I’d give this section a C- because the statistics are off and because it’s misleading.

The ad continues: “Cut taxes while increasing our rainy-day fund and investing in education.”

This is also true. The DFL governor and legislature did cut taxes for middle-income earners. But they also passed a $2 billion tax hike on Minnesota’s highest earners: workers who earn above $250,000 a year.

Actually, that’s misleading, too. Raising taxes and fees by $2,400,000,000, then repealing $508,000,000 worth of the tax hikes they just passed isn’t cutting taxes. It’s reducing the size of the original all-DFL government tax increase.

Finally, I’d add that Gov. Dayton’s job creation figures deserve an asterisk. Minnesota’s economy created almost 60,000 jobs before the Dayton-DFL budget went into effect. The Dayton-DFL budget passed in 2013 is the budget he wanted to pass in 2011. Had Gov. Dayton’s budget gone into effect in 2011, it’s quite possible that Minnesota’s economy would’ve created far fewer jobs. (Yes, I realize that that’s an opinion but it’s worthy of consideration.)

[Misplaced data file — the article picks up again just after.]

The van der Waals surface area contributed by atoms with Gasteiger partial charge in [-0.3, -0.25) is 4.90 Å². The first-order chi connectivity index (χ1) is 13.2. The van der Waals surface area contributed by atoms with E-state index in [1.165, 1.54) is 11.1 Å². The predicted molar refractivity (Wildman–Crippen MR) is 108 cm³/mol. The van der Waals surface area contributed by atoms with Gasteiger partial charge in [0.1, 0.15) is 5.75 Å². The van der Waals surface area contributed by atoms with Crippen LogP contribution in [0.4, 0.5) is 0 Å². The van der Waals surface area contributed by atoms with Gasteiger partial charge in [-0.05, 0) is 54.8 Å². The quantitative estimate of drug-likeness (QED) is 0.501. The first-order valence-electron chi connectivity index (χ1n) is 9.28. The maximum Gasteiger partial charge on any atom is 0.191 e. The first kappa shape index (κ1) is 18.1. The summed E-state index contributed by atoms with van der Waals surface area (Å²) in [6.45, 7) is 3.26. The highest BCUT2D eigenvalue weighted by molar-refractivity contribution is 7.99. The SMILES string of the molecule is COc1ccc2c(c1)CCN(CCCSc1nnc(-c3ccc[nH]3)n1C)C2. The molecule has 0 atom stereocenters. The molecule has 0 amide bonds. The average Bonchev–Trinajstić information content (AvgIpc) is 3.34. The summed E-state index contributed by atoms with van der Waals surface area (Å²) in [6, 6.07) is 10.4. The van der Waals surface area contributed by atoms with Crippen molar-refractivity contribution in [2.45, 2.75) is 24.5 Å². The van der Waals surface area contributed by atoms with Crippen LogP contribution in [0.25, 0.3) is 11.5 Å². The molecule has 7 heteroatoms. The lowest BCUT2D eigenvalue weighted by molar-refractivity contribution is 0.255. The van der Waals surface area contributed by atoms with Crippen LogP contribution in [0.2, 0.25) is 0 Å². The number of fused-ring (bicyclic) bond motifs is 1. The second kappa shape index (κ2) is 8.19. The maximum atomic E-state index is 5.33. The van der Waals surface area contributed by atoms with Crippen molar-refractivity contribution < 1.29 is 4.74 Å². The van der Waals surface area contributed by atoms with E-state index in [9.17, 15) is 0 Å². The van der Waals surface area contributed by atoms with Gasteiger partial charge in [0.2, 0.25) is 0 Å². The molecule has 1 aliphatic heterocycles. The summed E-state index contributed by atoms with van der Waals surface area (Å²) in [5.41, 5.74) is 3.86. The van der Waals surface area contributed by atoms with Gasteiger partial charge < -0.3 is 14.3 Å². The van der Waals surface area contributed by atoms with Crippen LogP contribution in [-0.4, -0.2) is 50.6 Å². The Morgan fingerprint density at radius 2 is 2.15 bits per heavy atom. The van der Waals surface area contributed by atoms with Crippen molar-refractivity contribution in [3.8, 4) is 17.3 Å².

I’d give this section a D+ because it omits the important information that much of the imaginary Dayton-DFL tax cut is the repeal of major portions of the Dayton-DFL tax increase.

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Tom Hauser’s Truth Test of Gov. Dayton’s ad might’ve gotten an A in accuracy if he hadn’t tried marketing himself as a tax cutter:

NARRATOR: Cut taxes while increasing our rainy day fund and investing in education.